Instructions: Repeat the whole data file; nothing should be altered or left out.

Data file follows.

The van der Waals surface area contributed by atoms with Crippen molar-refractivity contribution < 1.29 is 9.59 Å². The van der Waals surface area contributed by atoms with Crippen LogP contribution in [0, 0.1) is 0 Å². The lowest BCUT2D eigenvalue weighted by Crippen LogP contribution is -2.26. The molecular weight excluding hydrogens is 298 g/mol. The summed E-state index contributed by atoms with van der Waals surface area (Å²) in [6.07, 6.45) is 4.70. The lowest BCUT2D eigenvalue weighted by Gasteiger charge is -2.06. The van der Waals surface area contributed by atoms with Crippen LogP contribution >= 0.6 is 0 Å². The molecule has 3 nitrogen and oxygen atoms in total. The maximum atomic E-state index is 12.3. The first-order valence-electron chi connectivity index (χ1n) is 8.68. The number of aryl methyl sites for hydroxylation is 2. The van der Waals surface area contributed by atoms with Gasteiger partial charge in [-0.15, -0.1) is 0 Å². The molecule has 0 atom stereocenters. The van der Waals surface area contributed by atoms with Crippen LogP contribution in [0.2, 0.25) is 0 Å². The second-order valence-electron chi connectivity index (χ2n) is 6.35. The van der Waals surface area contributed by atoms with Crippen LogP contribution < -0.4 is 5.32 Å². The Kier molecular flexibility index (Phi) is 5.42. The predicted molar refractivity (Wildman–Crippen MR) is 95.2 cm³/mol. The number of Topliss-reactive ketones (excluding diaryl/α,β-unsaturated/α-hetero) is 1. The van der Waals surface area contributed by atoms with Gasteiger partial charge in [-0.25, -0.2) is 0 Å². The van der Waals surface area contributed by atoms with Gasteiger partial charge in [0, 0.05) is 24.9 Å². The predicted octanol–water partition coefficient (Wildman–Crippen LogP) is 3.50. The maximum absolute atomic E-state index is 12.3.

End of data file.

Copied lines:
The van der Waals surface area contributed by atoms with Crippen molar-refractivity contribution < 1.29 is 9.59 Å². The van der Waals surface area contributed by atoms with Crippen LogP contribution in [0, 0.1) is 0 Å². The lowest BCUT2D eigenvalue weighted by Crippen LogP contribution is -2.26. The molecular weight excluding hydrogens is 298 g/mol. The summed E-state index contributed by atoms with van der Waals surface area (Å²) in [6.07, 6.45) is 4.70. The lowest BCUT2D eigenvalue weighted by Gasteiger charge is -2.06. The van der Waals surface area contributed by atoms with Crippen LogP contribution >= 0.6 is 0 Å². The molecule has 3 nitrogen and oxygen atoms in total. The maximum atomic E-state index is 12.3. The first-order valence-electron chi connectivity index (χ1n) is 8.68. The number of aryl methyl sites for hydroxylation is 2. The van der Waals surface area contributed by atoms with Gasteiger partial charge in [-0.15, -0.1) is 0 Å². The molecule has 0 atom stereocenters. The van der Waals surface area contributed by atoms with Crippen LogP contribution in [0.2, 0.25) is 0 Å². The second-order valence-electron chi connectivity index (χ2n) is 6.35. The van der Waals surface area contributed by atoms with Crippen LogP contribution < -0.4 is 5.32 Å². The Kier molecular flexibility index (Phi) is 5.42. The predicted molar refractivity (Wildman–Crippen MR) is 95.2 cm³/mol. The number of Topliss-reactive ketones (excluding diaryl/α,β-unsaturated/α-hetero) is 1. The van der Waals surface area contributed by atoms with Gasteiger partial charge in [-0.25, -0.2) is 0 Å². The van der Waals surface area contributed by atoms with Gasteiger partial charge in [0, 0.05) is 24.9 Å². The predicted octanol–water partition coefficient (Wildman–Crippen LogP) is 3.50. The maximum absolute atomic E-state index is 12.3.